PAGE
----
Perk Street, which began opening accounts for consumers last year, is not a bank. But it works with Bancorp Bank, a company with protection from the Federal Deposit Insurance Corporation, to offer its accounts. Dan O’Malley, Perk Street’s co-founder, is a veteran of Capital One , and his company has venture capital backing from Highland Capital Partners, a well-established firm.
Still, companies with much more experience have tried and failed to sustain cards that give a 2 percent rebate to customers. Most debit card issuers, if they have a rewards program at all, give away far less than 2 percent. In 2008, Charles Schwab introduced a Visa credit card that offered rebates of 2 percent on all purchases and deposited the money into a brokerage account. Earlier this year, however, Schwab stopped taking applications for new cards after not making as much money as it had hoped from interest charges.
A debit card like Perk Street’s doesn’t even get revenue from customers paying interest because debit card expenditures come directly out of a checking account. So a skeptical consumer has to wonder: how on earth can Perk Street pay this much out and still make money?
The company has a few sources of revenue. The first and most likely the biggest is money from fees merchants pay to accept Perk Street’s debit cards. A bank like Bancorp gets about $1.30 for every $100 that customers spend on their cards when signing for their purchase, according to David Robertson, publisher of The Nilson Report, an industry newsletter. Bancorp gives some or all of that to Perk Street, though neither party would disclose the terms of the deal.
Then, there’s the money to be made from that $5,000 minimum balance. “Let’s say the average balance actually ends up being $10,000,” said Aaron Fine, a partner in the retail and business banking practice with Oliver Wyman. He was speaking in general terms about banking business models because firm employees do not generally comment on specific companies. Bancorp can then make money storing Perk Street’s customers’ deposits in safe investments like Treasury bills or lending that money to businesses. Either way, Bancorp shares some of those earnings with Perk Street, too.
Still, Mr. Fine wondered why a company like Bancorp would share any of this money in the first place. “They could get low-cost deposits in other places, so why pay out some of that revenue?” he said.
Betsy Cohen, Bancorp’s chief executive, said that taking in deposits through Perk Street was less expensive than creating a traditional branch network. Also, the value of a company like hers is based in part on the deposit-gathering relationships it has in place. So it needs partners like Perk Street (it works with health savings account providers and others) to provide a consistent source of funds.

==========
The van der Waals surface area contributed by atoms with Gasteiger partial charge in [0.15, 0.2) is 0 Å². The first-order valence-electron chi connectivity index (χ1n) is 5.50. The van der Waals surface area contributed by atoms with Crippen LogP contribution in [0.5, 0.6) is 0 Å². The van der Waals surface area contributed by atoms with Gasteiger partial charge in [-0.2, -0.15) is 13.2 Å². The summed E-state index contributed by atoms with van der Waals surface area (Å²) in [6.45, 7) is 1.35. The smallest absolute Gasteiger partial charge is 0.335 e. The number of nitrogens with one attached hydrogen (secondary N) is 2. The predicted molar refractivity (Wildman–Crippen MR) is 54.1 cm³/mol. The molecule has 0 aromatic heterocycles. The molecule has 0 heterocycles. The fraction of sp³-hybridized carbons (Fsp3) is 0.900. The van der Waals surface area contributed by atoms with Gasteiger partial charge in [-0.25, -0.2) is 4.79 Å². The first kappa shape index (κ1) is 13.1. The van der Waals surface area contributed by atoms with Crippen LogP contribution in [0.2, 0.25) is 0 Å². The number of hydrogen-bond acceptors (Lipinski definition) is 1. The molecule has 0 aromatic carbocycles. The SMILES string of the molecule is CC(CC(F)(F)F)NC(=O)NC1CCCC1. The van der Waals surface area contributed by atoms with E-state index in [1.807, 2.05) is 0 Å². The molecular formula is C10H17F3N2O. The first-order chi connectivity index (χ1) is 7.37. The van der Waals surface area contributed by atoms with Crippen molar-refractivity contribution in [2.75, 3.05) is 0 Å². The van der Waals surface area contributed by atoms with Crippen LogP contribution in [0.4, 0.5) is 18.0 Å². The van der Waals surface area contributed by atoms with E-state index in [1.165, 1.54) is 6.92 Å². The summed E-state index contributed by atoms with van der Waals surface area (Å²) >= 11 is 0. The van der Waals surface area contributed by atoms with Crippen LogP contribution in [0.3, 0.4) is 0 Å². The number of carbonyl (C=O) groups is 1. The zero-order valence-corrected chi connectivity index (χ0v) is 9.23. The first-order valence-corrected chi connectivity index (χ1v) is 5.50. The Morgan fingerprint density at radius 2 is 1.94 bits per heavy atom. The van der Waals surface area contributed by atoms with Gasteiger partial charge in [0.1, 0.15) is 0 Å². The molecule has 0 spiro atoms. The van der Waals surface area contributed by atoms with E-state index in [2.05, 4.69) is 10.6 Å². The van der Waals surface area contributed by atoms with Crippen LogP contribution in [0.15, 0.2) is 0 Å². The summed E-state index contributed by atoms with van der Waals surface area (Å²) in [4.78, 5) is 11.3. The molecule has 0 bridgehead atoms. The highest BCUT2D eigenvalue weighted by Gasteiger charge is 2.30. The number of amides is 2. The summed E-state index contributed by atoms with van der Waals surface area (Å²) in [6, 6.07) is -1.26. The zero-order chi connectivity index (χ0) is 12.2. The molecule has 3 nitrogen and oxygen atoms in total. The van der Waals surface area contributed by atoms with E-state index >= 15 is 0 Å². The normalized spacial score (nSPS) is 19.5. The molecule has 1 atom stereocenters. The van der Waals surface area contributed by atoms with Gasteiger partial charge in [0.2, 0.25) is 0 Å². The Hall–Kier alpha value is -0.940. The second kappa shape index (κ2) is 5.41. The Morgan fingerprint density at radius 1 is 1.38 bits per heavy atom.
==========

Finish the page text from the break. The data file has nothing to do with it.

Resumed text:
Perk Street also faces the basic challenge of getting people with lots of automated payments tied to their current checking accounts to switch banks. Just resetting the payments can take an hour or two at least, plus a few months of careful observation to make sure that the new ones take and that neither the old nor the new account is overdrawn.
Certainly, debit reward programs at big banks, which often pay well under $1 for every $100 a customer spends, aren’t enough to get people to switch. “It’s not moving the dial,” said Mr. Fine of Oliver Wyman. But a 2 percent rebate might be enough to get people to move. Those who spend $2,000 a month on a Perk Street debit card and have at least a $5,000 balance will earn $480 in annual awards. And that’s before any earnings from the 5 percent bonuses in various merchant categories that the company plans to start offering this week.
There is no fee for a Perk Street account in which there is at least one transaction a month and no limit on rebates earned at the 2 percent rate. Account holders can earn up to $500 a year with the 5 percent bonuses.
Once customers move their accounts to Perk Street, they will find no branches and none of their own A.T.M.’s, though the company has teamed with an A.T.M. network that has 37,000 surcharge-free machines around the country. Customers might also see hiccups in service quality if Perk Street grows quickly as a result of its 2 percent gambit. And those gift cards it gives out can be lost and can be inconvenient to fully drain.
Assuming Perk Street’s business model is sound, its biggest threat may be a reduction in what it earns from merchant fees. The financial overhaul legislation that the House and Senate are haggling over may result in big banks earning less money from debit card merchant fees. Bancorp is not among those banks, but Visa and MasterCard could eventually come under pressure from the big banks or the merchant community to reduce what it pays all banks, no matter their size.
“There is risk there,” said Mr. O’Malley, who would presumably not be making a big effort to give away a 2 percent rebate if he believed a change was imminent.
Or would he? A true cynic might suspect a pump-and-dump scheme: lure people in with a big rebate and then cut it sharply once they have checking accounts set up. Some customers would leave in disgust, but many more would probably shrug their shoulders and stay. Mr. O’Malley said he had no such plans. “A lot of banks, that’s explicitly what they try to do, and it leaves a bad taste in my mouth,” he said.
If you believe him, and given the company name he’d be foolish to try a stunt like that, then you have an interesting choice. I’m not moving my money to Perk Street because I get more than 2 percent back through strategic credit card spending on my Starwood Preferred Guest American Express card, Costco TrueEarnings American Express Card and Schwab Visa.
But if I were a debit card user and could keep a $5,000 balance, I’d probably roll the dice on Perk Street’s model. If it works, it will be one of the richest checking accounts in the land.